That, in a nutshell, is what Lent is all about, taking stock of what you have in your life and what we need to work on, realizing where you need to get rid of in your life and what to improve on. So, this Lent, don’t let yourself get discouraged and let your faith and your life…

Shine On!!

Derailing the Self-Hate Train

I was going to write a short post, commenting on the fact that Ash Wednesday, and thus Lent, will be starting up tomorrow (the first Letters For Lent of 2020 will be up tomorrow, so I hope you, my readers, enjoy both that and this year’s series) but I read something that I just needed to comment on.

Not so much comment on, but rather a confession: I’ve been dealing with a lot of self-hate. Here’s the link where I got the inspiration: https://www.wikihow.com/Accept-Your-Autism

We’ve all had those experiences, right? That nagging feeling that the things that we do just aren’t enough, who we are won’t be good enough. I can say personally that, even with all the positive support that I have in my community, it’s hard for me to see me as others see me simply because being autistic in a neurotypical world can be outright exhausting.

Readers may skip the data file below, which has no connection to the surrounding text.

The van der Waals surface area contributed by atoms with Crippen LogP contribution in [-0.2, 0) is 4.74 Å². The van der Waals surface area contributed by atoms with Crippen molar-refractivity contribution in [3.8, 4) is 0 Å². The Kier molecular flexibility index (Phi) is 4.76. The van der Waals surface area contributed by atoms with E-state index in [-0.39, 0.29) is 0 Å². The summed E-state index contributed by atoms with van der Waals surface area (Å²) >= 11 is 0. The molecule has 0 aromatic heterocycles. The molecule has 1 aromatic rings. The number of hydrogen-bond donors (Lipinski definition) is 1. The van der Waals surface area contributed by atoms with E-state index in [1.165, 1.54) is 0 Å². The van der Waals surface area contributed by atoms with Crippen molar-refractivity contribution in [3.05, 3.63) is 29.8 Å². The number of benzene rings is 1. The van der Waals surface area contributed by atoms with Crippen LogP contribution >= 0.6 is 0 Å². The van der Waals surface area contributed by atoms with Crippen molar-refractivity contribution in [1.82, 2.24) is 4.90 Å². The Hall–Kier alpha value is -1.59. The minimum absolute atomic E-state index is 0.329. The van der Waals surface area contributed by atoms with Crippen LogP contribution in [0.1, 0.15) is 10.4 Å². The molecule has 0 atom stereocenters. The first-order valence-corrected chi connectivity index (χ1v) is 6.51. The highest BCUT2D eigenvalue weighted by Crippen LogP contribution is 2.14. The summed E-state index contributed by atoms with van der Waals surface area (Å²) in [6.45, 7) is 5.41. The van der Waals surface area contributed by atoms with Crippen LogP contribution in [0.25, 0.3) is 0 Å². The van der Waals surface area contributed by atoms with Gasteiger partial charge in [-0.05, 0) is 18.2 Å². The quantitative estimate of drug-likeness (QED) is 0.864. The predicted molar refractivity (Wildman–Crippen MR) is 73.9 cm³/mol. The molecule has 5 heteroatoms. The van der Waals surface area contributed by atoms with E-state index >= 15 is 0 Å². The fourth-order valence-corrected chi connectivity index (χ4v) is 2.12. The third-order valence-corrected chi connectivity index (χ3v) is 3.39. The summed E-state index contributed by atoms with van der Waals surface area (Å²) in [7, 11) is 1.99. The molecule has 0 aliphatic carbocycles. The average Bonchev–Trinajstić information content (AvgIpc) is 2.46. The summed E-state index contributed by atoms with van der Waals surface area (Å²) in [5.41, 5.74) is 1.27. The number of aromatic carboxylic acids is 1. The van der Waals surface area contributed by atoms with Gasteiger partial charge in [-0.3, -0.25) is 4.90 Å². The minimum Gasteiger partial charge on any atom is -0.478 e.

Dealing with it for so long can be harmful to us, simply because of the self-hate we deal with, mostly due to the fact that we mask our true selves in order to fit in. I think of it as being a real life superhero, we hide who we are to those in public, but those who know us know the real us, the person behind the mask.

One of the things I plan to do for Lent is something I’ve never really done before: give myself a break, be kind to myself. Giving up social media and soda are things that I’ve done before (and, by the way, I plan to do those again) but I think that giving myself a break and being kind to myself may be a game changer this Lent, maybe doing a short self afirmations either here or in my personal space.

But this is something that I want to do, something I need to do, for myself if nothing else; I can only hope that others will see this and learn from my example this Lent.

Please wish me luck and, as always…

 

Shine On!!!

#Throwback Thursday: Still a gift!!

As we’re coming into August, there’s always been a local event that I make a point to make time and see in support of those like myself. You see, you may have guessed that I’m a poet, which is a part of the written (and spoken) arts. For as long as I an remember, I’ve always thought of myself as creative, but it wasn’t until the death of my paternal grandfather that I read his poems for the first time and he was a very good writer and someone I wish I knew sooner before his passing.

Then again, I guess, looking back, that I do know him from my own work.

I started writing poetry in high school, around 1998; got published into the school paper and was regarded by my schoolmates as a gifted and creative person and I wanted to think that publishing my poetry would be the next step. But I see now that I was foolish, not in my passion, but I know that I had a long way to go, a lot to learn before going that route.